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Crossing Art Gallery

Exhibition Detail
Indo‐American Arts Council’s 9th Annual Erasing Borders Exhibition of Contemporary Indian Art of the Diaspora
136-17 39th Ave.
New York, NY 11354

March 17th, 2012 - April 20th, 2012
March 17th, 2012 3:00 PM - 6:00 PM
© Courtesy of Crossing Art
Mon - Sun 11-7 and by appointment
prints, video-art, installation, sculpture

The Indo‐American Arts Council’s 9th Annual Erasing Borders Exhibition of Contemporary Indian Art of the Diaspora features work by 41 artists who confront issues like sexuality, terror, disease, the environment and racial politics through various artistic mediums like paintings, prints, installations, video and sculpture. This eclectic mix of artists is chosen by curator Vijay Kumar and is free and open to the public. The resulting works often meld Indian and Western ideas about color, form and subject. The opening reception will take place at Crossing Art Queens on March 17 from 3pm to 6pm.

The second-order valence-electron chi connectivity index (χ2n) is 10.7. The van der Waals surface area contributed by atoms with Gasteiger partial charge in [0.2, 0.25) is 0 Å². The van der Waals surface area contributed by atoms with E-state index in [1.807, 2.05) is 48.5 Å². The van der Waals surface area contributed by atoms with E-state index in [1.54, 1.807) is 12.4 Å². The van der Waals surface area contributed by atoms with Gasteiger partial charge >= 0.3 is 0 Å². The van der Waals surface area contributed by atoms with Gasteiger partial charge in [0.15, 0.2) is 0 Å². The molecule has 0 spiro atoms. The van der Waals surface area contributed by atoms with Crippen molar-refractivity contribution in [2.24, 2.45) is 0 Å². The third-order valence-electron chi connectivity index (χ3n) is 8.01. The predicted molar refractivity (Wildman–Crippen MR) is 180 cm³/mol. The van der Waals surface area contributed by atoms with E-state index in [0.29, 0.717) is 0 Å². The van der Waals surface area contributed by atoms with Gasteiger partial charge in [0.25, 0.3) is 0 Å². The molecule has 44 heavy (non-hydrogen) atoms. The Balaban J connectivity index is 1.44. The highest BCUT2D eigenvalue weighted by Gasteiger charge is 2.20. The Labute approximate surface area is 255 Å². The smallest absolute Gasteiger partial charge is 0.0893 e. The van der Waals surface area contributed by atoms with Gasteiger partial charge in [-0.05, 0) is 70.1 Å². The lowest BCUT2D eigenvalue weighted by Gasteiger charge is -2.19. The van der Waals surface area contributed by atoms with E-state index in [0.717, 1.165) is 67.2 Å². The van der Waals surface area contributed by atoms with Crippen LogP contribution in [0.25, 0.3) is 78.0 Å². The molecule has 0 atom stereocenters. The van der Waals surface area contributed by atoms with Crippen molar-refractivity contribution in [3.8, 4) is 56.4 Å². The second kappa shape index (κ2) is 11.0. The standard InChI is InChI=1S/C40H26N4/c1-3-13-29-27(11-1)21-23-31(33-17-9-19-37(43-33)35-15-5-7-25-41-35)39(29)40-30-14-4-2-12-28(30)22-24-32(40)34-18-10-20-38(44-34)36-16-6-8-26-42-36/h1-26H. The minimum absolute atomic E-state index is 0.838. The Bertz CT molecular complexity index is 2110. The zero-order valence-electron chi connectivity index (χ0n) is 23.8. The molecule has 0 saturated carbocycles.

“I am very pleased that this year’s Erasing Borders exhibition is able to include work by 41 artists working in a wide variety of media,” says curator Vijay Kumar. “We are able to showcase work by established artists, as well as introduce work by new young talent to a wider audience. It has been my great privilege to be part of this everwidening community of artists from the Diaspora.”
Twenty million people of Indian origin shifted countries in the 20th and 21st centuries. Implicit in the term Diaspora are the concepts of change and adaptation. Cultural dislocation can produce unexpected and powerful results. Subject matter is often drawn from the country of origin, while many of the artistic decisions and political concerns come from the artists’ newfound situations. Many artists went abroad after India’s independence from the British rule. The artists grappled with dual aesthetic concerns and with the complex issue of identity. Artists of the South Asian Diaspora are working to make themselves heard in an art world that is at once more competitive and more receptive to non‐Western art than ever before. This exhibition seeks to transcend the borders that confine and control preconceived definitions of Indian and Western art.

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